Seek the Peace of the City
Whether you plan to serve in a church, para-church, mission, campus ministry or marketplace setting, the Master of Arts in Christian Ministries (MACM) — Urban Ministry Concentration prepares you for effective ministry in diverse and everchanging cultural landscapes. Combining excellent academic training and practical ministry skills, the MA in Christian Ministries provides a solid foundation in multiple disciplines and enhances students’ proficiency in serving the Lord and others while seeking the peace and well-being of the city (Jeremiah 29:7).
48 Credit Hours (16 Courses)
The MACM – Urban Ministry Concentration includes nine foundational courses (core requirements), six concentration course, and one field-based mentoried ministry course.
Introduction to Theological Studies (CT500) introduces seminary students to graduate-level research and writing skills with specific attention to academic writing, theological research, integrating sources, understanding and avoiding plagiarism, and the proper citation of sources.
Exploring the Old Testament (OT500) highlights the big picture of the Old Testament through the lens of God’s relationship with his people. We will explore the content, context, message, and purpose of each Old Testament book. We will see how each book fits into the overarching story of the Old Testament and how the unfolding narrative points forward to Jesus as the climax in the story of redemption.
Exploring the New Testament (NT501) traces the revelation of the Good News of Jesus Christ from the time of Jesus’ inauguration of God’s Kingdom, through the international missionary work of the Apostle Paul, to the Church’s communal life and witness in the first-century world. We will explore the content, context, message, and purpose of each New Testament book and see how they show the fulfillment of Scripture’s overarching narrative.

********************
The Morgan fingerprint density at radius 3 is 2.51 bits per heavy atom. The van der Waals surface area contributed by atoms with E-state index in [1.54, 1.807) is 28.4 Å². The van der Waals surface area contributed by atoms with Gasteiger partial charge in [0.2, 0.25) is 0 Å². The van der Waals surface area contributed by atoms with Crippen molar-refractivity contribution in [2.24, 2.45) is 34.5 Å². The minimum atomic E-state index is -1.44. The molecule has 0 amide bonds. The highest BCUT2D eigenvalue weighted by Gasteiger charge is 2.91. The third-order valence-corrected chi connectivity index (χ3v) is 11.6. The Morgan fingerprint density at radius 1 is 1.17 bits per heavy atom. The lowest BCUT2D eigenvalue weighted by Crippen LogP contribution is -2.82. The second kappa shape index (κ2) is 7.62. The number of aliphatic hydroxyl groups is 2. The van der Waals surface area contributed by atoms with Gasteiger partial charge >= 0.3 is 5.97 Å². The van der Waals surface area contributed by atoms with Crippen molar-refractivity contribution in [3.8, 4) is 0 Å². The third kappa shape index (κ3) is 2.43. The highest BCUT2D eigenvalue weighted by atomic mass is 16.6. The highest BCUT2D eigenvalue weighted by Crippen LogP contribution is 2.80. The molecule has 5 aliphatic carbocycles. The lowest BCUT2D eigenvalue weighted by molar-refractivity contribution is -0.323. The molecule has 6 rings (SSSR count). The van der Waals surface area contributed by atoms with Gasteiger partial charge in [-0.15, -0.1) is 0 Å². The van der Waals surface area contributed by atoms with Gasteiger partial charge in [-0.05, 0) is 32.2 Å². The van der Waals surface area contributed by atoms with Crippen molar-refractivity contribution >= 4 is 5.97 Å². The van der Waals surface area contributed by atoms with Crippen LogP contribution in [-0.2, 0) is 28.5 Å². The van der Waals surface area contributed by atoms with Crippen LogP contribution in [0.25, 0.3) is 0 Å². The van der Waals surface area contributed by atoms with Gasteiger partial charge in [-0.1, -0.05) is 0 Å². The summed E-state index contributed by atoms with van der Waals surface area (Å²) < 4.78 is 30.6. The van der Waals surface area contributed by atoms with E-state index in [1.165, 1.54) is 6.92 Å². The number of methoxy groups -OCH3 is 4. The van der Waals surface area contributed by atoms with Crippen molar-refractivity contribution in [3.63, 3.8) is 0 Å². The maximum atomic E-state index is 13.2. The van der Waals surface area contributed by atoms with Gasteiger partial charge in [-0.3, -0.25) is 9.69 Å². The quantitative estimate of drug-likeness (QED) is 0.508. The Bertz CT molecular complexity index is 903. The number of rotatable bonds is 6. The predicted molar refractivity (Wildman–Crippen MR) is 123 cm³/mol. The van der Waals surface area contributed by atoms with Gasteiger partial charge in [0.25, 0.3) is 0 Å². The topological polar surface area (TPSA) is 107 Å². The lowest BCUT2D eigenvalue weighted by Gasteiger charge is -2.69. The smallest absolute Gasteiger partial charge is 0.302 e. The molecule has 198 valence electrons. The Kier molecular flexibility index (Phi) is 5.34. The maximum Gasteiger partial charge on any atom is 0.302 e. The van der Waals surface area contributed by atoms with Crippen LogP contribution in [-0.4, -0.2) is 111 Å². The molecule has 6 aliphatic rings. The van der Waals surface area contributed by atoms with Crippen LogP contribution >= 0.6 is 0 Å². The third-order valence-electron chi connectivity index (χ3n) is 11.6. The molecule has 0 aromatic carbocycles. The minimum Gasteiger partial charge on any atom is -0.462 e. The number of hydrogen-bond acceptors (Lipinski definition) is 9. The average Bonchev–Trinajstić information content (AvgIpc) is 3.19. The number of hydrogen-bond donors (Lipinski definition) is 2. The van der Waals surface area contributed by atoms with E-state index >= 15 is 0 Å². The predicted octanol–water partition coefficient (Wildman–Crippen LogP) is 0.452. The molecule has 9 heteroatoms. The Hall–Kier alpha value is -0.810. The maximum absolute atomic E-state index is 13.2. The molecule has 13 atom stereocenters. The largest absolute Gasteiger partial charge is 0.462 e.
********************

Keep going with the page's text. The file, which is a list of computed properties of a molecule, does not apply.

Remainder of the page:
Have you ever heard someone ask, “does the Bible really say that?” This question often stems from a curiosity about biblical interpretation. In NT/OT517, you will acquire critical exegetical skills for faithful biblical analysis for ministry contexts, as well as for deeper spiritual enrichment. Gain a foundation of the theory and methods of Biblical interpretation and utilize modern exegetical resources. Apply interpretive principles to various genres of Scripture. Distinguish between various schools of thought related to key hermeneutical issues in Biblical interpretation. This course will provide you with the essential tools you need for each ministry setting, and to tactfully engage in “why?” conversations with informed knowledge and insight.
What exactly sets Christianity apart from other religious expressions in the world? Examine the development of the nature, history, and methodology of Christian theology. Explore the distinctives of Christianity through the over-arching theme of the doctrine of God in the first of a two-part survey on Christian theology. Observe the awesome being of God, the attributes of God, and the Trinitarian nature of God. Reflect upon various methodological issues, theological implications of creation, and theological anthropology. In completion of TH501, you will be able to outline fundamental Christian doctrines, articulate various theological positions with biblical support, and communicate a personal theological position on significant theological topics.
With a theological foundation laid in TH501, TH502 undertakes a more comprehensive analysis of Christology, the person and work of the Christ, as well as Pneumatology, the work of the Holy Spirit. The doctrines of predestination, conversion, justification, sanctification, perseverance, the nature and mission of the church, sacraments, and eschatology will be examined more extensively, and all doctrinal observations will be made from the perspective of divine missions and Trinitarian activity. Theological reflection will occur in a comparative fashion, observing evangelical traditions alongside other major Christian traditions, specifically Catholic and Eastern-orthodox doctrine, for the purpose of enhancing the range of theological study.